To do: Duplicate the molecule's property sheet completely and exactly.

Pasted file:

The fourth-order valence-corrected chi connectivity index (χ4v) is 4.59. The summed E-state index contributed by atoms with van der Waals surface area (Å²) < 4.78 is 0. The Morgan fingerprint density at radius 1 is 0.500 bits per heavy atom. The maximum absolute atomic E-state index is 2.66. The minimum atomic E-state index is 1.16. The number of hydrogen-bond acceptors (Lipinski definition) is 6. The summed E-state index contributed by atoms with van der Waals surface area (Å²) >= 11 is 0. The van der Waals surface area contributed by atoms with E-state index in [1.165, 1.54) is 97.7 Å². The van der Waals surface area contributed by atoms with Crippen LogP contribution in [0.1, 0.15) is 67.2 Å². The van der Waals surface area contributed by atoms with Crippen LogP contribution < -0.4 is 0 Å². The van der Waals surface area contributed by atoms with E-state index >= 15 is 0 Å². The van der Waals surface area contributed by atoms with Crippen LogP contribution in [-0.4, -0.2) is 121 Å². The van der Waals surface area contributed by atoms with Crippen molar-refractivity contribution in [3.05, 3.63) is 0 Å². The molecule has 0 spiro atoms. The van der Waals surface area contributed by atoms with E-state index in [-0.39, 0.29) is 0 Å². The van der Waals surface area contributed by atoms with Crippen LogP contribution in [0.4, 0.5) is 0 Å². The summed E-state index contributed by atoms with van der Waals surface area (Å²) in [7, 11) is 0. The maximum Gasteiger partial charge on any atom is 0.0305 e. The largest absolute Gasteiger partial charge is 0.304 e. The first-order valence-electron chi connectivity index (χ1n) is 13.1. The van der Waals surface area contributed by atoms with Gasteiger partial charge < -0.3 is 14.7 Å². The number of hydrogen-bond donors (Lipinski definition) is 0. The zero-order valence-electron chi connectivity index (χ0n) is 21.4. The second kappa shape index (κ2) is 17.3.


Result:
The fourth-order valence-corrected chi connectivity index (χ4v) is 4.59. The summed E-state index contributed by atoms with van der Waals surface area (Å²) < 4.78 is 0. The Morgan fingerprint density at radius 1 is 0.500 bits per heavy atom. The maximum absolute atomic E-state index is 2.66. The minimum atomic E-state index is 1.16. The number of hydrogen-bond acceptors (Lipinski definition) is 6. The summed E-state index contributed by atoms with van der Waals surface area (Å²) >= 11 is 0. The van der Waals surface area contributed by atoms with E-state index in [1.165, 1.54) is 97.7 Å². The van der Waals surface area contributed by atoms with Crippen LogP contribution in [0.1, 0.15) is 67.2 Å². The van der Waals surface area contributed by atoms with Crippen LogP contribution < -0.4 is 0 Å². The van der Waals surface area contributed by atoms with E-state index >= 15 is 0 Å². The van der Waals surface area contributed by atoms with Crippen LogP contribution in [-0.4, -0.2) is 121 Å². The van der Waals surface area contributed by atoms with Crippen molar-refractivity contribution in [3.05, 3.63) is 0 Å². The molecule has 0 spiro atoms. The van der Waals surface area contributed by atoms with E-state index in [-0.39, 0.29) is 0 Å². The van der Waals surface area contributed by atoms with Crippen LogP contribution in [0.4, 0.5) is 0 Å². The summed E-state index contributed by atoms with van der Waals surface area (Å²) in [7, 11) is 0. The maximum Gasteiger partial charge on any atom is 0.0305 e. The largest absolute Gasteiger partial charge is 0.304 e. The first-order valence-electron chi connectivity index (χ1n) is 13.1. The van der Waals surface area contributed by atoms with Gasteiger partial charge < -0.3 is 14.7 Å². The number of hydrogen-bond donors (Lipinski definition) is 0. The zero-order valence-electron chi connectivity index (χ0n) is 21.4. The second kappa shape index (κ2) is 17.3.